In 1374, Geoffrey Chaucer said, “All good things must come to an end.” It’s likely he wasn’t speaking of the emerging market slump, but it sure is fitting.
Up until now, there’s been a lot of excitement over the growth of the BRICs (Brazil, Russia, India, China, and South Africa). People everywhere were in awe over the populations growing like crazy, which was feeding the economy. It was projected that by 2020, China would be the largest market in the world.
It’s all over now though, according to Nouriel Roubini.
Last year, Brazil only saw a 1% growth. This year, analysts predict maybe 2%. That’s only 3% in two years. The same goes for Russia, despite its staggering oil prices. India has come to an incredible slow down, going from 11.2% in 2010 to 7.7% in 2011 and then 4% last year. South Africa grew 2.5% last year, but has also slowed; it may not even reach 2% this year. Finally, China has had 10% growth for the last 30 years, and it only had 7.8% last year.
What Happened to the Emerging Markets?
Nouriel Roubini lays this out in his article for the Project Syndicate:
“Some factors are cyclical, but others – state capitalism, the risk of a hard landing in China, the end of the commodity super-cycle – are more structural. Thus, many emerging markets’ growth rates in the next decade may be lower than in the last.”
It’s the case of growing too big too quickly. 2010 seemed like a great year for emerging markets with booming growth. However, it led to rises in inflation and exceeding targets. This caused them to put the brakes on by tightening monetary policy the following year. The tightening stifled growth, and it’s now trickling into 2013.
The BRICs aren’t isolated from the recessions in Europe, Japan, and the slow economic bounce back of the United States. Trading, financial links, and investor confidence has all played a role in the emerging market decline.
State capitalism is to blame as well. Reforms have slowed the productivity of the private sector, economic share, and enterprises.
The Effects on the Rest of the World
Former Premier Wen Jiabao described China’s economic slowdown as a depiction of its “unstable, unbalance, uncoordinated, and unsustainable” model, as Roubini’s article notes. Now, other countries that didn’t have such a disorganized model in Asia, Latin America, and Africa are getting hit with the consequences.
Countries that usually had surpluses are now dealing with deficits. In panic, these countries (Turkey, South Africa, Brazil, and India) are financing in ways that increase debt more than equity. It’s producing short term debt as well as foreign current debt. In the long term, this could lead to even more economic trouble.
Brazil is raising interest rates, and Indonesia cut fuel subsidies, which raised gasoline prices 44 percent, Bloomberg reports. People are not happy, to say the least, and they are frightened this will only cause a further slowdown leading to additional cuts, higher interest rates, and other financial repercussions.
While many countries are feeling the detrimental effects of declining emerging markets, others are experiencing growth despite it. The Latin American region is experiencing an expansion of the middle class. Approximately 50 million people have been able to step out of poverty, defined as earning more than ten dollars a day.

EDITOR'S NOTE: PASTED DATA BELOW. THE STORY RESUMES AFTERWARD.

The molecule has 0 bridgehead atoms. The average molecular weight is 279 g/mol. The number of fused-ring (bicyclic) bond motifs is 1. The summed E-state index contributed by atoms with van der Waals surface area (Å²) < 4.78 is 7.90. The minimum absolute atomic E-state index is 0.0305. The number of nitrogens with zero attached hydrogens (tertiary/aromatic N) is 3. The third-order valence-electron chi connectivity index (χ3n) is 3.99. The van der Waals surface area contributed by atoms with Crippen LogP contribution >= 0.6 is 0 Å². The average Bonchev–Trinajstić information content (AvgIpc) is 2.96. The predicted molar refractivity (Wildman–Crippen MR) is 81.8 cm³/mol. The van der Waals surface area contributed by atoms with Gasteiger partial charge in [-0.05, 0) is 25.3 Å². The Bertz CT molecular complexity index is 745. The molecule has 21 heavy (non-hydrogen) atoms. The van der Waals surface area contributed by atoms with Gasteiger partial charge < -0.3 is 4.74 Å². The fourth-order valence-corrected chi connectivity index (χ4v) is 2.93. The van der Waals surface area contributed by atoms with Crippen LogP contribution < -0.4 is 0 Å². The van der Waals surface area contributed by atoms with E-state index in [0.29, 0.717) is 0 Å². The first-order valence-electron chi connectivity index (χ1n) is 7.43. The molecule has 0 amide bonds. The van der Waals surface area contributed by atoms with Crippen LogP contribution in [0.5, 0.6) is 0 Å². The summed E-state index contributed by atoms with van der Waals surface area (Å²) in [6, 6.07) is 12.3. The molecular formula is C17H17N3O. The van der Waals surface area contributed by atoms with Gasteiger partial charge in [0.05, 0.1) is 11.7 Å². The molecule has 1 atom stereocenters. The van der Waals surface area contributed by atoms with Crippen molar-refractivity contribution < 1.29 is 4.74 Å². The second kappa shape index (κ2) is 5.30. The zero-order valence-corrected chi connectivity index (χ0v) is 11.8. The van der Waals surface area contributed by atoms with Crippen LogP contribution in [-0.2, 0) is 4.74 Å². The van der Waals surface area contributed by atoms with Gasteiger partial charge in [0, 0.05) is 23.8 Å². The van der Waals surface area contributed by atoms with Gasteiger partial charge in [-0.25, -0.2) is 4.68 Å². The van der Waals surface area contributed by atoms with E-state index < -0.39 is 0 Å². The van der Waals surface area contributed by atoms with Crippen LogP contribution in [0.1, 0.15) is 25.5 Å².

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While many people may suspect this will have investors running away from the emerging markets, that is not the case, according to market strategist Rich Bernstein. Emerging-market companies are not showing much of an effect from the slowdown, and that may mean that investors are still holding out hope.
What many investors worry about is whether all of the slowdown will affect stocks and bond markets. Bernstein doesn’t think so. He believes U.S. stocks will outperform.
In fact, the U.S. may actually benefit from the slump because of drops in commodity pricing, which will increase consumer spending and corporate profit margins.
Investors Plan of Action
Bernstein’s optimism in the U.S. stock market leads to small and mid-cap share recommendations. Smaller industrials are some of the best to invest in due to the increase in manufacturing.
U.S. stocks aren’t the only plays investors are considering. They are setting their eyes on frontier markets too, particularly in Asia and Africa. Global investment strategist Sean Lynch told the Boston Globe these countries are insulated from the problem of the emerging markets right now. While it scares some investors, these countries are growing rapidly, so there’s a good chance they could be profitable.
Dollar-dominated bonds are also a good choice for investors. Joyce Chang from J.P. Morgan (NYSE: JPM) reports that U.S. Treasury yields changed rapidly, and this will end up in returns of 5% to 6% for 2013. Local currency dominated bonds are also a good choice, with 8% to 9% return.
So as we see the end of the emerging markets boom, we see a rise in other markets. Just as every good thing must end, when one door closes, another opens. Investors will likely turn away from emerging market investments but enter into others such as U.S. stocks, bonds, and frontier markets.
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